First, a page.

I didn’t know Jack. Not really. Not any better than most Canadians.

I worked in his office from 2008 until he died. I worked two central campaigns and attended two national conventions. I met him a handful of times. I can think of six or seven.

The last time I saw him he was out on the dance floor with Olivia at the Vancouver convention. Smiling, dancing with his wife, still celebrated the party’s amazing breakthrough.

The times I will cherish is the day, at the end of the session, that he brought all the staff from the leader’s office together. I got to attend two such meetings. He gathered us in a room and asked us what we thought about what had just happened. He asked us about our experiences of the session and then he sat back and listened.

I’ve heard many people say that when Jack spoke to you he made you feel like you were the only person in the room and this was my experience. When he spoke to a room he held everyone’s attention.

And then there’s Olivia.

Olivia may be the definition of strength. I was a little scared of her when I was at work. She is very straightforward and direct. She doesn’t like her time to be wasted. She is passionate and the love between the two of them was palpable. I wish I had half of Olivia’s strength and drive.

Today, Wednesday, marks one year. I remember the day exactly. I remember seeing the press release on my Blackberry, I remember telling my mother and calling my husband. I called my sister and she answered the phone by saying ‘So it’s true?’

I went downtown desperate to be with my co-workers, but once I got there I was in the way, totally useless. My daughter had a doctor’s appointment, but when it was done we went down to the Hill. I broke down in tears. I saw people I knew along the street and got hugged. I tried to explain to my daughter, then just a year and a half old, that something very important had just happened, that a very special man was gone.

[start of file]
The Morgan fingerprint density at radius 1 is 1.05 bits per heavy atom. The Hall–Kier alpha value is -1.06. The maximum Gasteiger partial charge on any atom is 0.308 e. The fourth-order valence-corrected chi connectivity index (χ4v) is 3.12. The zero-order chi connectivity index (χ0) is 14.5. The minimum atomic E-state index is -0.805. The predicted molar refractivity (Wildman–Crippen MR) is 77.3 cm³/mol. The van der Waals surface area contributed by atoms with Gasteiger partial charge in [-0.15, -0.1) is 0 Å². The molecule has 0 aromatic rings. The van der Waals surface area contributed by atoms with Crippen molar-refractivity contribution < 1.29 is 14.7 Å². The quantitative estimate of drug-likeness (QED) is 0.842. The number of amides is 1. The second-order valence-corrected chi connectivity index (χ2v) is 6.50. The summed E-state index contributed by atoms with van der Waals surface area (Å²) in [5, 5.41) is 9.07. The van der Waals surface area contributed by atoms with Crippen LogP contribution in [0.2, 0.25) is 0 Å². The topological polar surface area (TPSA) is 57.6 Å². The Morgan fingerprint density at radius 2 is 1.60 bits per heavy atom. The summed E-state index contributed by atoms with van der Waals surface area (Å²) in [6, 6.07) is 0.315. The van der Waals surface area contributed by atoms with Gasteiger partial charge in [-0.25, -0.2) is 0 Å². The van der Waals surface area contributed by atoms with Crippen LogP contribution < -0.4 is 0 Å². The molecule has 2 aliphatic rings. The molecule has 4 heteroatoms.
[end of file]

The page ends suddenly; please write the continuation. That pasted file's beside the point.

That night I went to the candlelight vigil and saw all the people I worked with. There was silence. It just didn’t make sense and it couldn’t possibly be real.

A year has past and it still doesn’t make sense. I still follow him on Twitter, I still have his phone number in my contacts. I still see a great picture and cry at the realization that he’s gone. I didn’t know I could miss a man so much when I only met him a handful of times. Now we have only his legacy, and I strive to make him proud.

Let Us Be Loving, Hopeful and Optimistic

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